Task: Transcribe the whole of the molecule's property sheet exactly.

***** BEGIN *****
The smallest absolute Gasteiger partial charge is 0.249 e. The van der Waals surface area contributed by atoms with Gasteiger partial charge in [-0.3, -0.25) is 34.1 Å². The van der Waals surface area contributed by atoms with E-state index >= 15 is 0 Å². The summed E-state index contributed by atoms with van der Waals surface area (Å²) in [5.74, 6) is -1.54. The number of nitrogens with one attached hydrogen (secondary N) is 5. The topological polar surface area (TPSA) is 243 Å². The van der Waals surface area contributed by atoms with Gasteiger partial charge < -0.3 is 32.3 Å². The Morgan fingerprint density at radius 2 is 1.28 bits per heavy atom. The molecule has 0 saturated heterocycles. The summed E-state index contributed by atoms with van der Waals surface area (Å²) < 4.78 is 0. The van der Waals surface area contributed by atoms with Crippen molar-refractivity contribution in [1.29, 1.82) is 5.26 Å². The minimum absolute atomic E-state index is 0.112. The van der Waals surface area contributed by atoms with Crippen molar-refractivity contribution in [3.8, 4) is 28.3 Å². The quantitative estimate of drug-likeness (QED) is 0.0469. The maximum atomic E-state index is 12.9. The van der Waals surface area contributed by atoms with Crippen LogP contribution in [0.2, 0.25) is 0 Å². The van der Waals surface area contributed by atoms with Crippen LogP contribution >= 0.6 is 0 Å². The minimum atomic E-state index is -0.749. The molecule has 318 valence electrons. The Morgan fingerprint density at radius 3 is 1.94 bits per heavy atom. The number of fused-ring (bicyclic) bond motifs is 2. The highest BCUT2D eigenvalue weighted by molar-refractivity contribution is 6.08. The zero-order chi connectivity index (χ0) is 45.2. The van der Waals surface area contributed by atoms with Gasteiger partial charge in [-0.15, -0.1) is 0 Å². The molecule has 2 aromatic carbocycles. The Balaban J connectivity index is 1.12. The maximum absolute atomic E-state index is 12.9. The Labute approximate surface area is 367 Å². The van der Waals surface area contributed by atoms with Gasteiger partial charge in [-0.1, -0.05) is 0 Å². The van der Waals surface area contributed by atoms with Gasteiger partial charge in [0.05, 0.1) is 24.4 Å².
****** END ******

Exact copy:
The smallest absolute Gasteiger partial charge is 0.249 e. The van der Waals surface area contributed by atoms with Gasteiger partial charge in [-0.3, -0.25) is 34.1 Å². The van der Waals surface area contributed by atoms with E-state index >= 15 is 0 Å². The summed E-state index contributed by atoms with van der Waals surface area (Å²) in [5.74, 6) is -1.54. The number of nitrogens with one attached hydrogen (secondary N) is 5. The topological polar surface area (TPSA) is 243 Å². The van der Waals surface area contributed by atoms with Gasteiger partial charge < -0.3 is 32.3 Å². The Morgan fingerprint density at radius 2 is 1.28 bits per heavy atom. The molecule has 0 saturated heterocycles. The summed E-state index contributed by atoms with van der Waals surface area (Å²) < 4.78 is 0. The van der Waals surface area contributed by atoms with Crippen molar-refractivity contribution in [1.29, 1.82) is 5.26 Å². The minimum absolute atomic E-state index is 0.112. The van der Waals surface area contributed by atoms with Crippen molar-refractivity contribution in [3.8, 4) is 28.3 Å². The quantitative estimate of drug-likeness (QED) is 0.0469. The maximum atomic E-state index is 12.9. The van der Waals surface area contributed by atoms with Crippen LogP contribution in [0.2, 0.25) is 0 Å². The van der Waals surface area contributed by atoms with Crippen LogP contribution >= 0.6 is 0 Å². The minimum atomic E-state index is -0.749. The molecule has 318 valence electrons. The Morgan fingerprint density at radius 3 is 1.94 bits per heavy atom. The number of fused-ring (bicyclic) bond motifs is 2. The highest BCUT2D eigenvalue weighted by molar-refractivity contribution is 6.08. The zero-order chi connectivity index (χ0) is 45.2. The van der Waals surface area contributed by atoms with Gasteiger partial charge in [-0.15, -0.1) is 0 Å². The molecule has 2 aromatic carbocycles. The Balaban J connectivity index is 1.12. The maximum absolute atomic E-state index is 12.9. The Labute approximate surface area is 367 Å². The van der Waals surface area contributed by atoms with Gasteiger partial charge in [-0.1, -0.05) is 0 Å². The van der Waals surface area contributed by atoms with Gasteiger partial charge in [0.05, 0.1) is 24.4 Å².